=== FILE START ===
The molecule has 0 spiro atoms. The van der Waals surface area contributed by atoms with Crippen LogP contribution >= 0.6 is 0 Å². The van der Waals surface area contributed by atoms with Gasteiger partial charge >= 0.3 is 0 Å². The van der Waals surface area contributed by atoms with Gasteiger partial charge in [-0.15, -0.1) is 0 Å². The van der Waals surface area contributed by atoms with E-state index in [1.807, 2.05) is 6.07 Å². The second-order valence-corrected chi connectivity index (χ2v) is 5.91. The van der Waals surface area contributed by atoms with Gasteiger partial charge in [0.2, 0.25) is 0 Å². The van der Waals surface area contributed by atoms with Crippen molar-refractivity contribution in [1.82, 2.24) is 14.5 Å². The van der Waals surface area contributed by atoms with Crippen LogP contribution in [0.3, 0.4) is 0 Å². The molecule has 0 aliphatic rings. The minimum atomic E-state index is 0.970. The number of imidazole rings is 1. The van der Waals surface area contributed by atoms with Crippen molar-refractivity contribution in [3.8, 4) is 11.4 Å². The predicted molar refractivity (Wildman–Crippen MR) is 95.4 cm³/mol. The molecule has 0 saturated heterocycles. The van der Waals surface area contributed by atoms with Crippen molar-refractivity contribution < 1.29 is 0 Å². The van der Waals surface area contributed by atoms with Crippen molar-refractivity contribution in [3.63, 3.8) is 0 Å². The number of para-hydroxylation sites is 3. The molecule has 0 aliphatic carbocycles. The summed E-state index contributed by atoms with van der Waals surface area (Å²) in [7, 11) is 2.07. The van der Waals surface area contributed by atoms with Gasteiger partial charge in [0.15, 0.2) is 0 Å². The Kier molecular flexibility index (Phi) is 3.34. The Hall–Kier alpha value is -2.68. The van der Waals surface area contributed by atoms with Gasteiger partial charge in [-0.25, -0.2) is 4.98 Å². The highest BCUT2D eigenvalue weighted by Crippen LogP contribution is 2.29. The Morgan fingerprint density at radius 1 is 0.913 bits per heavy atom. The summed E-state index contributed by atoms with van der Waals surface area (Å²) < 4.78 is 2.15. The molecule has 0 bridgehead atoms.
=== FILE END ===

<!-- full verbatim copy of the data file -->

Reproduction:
The molecule has 0 spiro atoms. The van der Waals surface area contributed by atoms with Crippen LogP contribution >= 0.6 is 0 Å². The van der Waals surface area contributed by atoms with Gasteiger partial charge >= 0.3 is 0 Å². The van der Waals surface area contributed by atoms with Gasteiger partial charge in [-0.15, -0.1) is 0 Å². The van der Waals surface area contributed by atoms with E-state index in [1.807, 2.05) is 6.07 Å². The second-order valence-corrected chi connectivity index (χ2v) is 5.91. The van der Waals surface area contributed by atoms with Gasteiger partial charge in [0.2, 0.25) is 0 Å². The van der Waals surface area contributed by atoms with Crippen molar-refractivity contribution in [1.82, 2.24) is 14.5 Å². The van der Waals surface area contributed by atoms with Crippen LogP contribution in [0.3, 0.4) is 0 Å². The molecule has 0 aliphatic rings. The minimum atomic E-state index is 0.970. The number of imidazole rings is 1. The van der Waals surface area contributed by atoms with Crippen molar-refractivity contribution in [3.8, 4) is 11.4 Å². The predicted molar refractivity (Wildman–Crippen MR) is 95.4 cm³/mol. The molecule has 0 saturated heterocycles. The van der Waals surface area contributed by atoms with Crippen molar-refractivity contribution < 1.29 is 0 Å². The van der Waals surface area contributed by atoms with Crippen molar-refractivity contribution in [3.63, 3.8) is 0 Å². The number of para-hydroxylation sites is 3. The molecule has 0 aliphatic carbocycles. The summed E-state index contributed by atoms with van der Waals surface area (Å²) in [7, 11) is 2.07. The van der Waals surface area contributed by atoms with Gasteiger partial charge in [0.15, 0.2) is 0 Å². The Kier molecular flexibility index (Phi) is 3.34. The Hall–Kier alpha value is -2.68. The van der Waals surface area contributed by atoms with Gasteiger partial charge in [-0.25, -0.2) is 4.98 Å². The highest BCUT2D eigenvalue weighted by Crippen LogP contribution is 2.29. The Morgan fingerprint density at radius 1 is 0.913 bits per heavy atom. The summed E-state index contributed by atoms with van der Waals surface area (Å²) < 4.78 is 2.15. The molecule has 0 bridgehead atoms.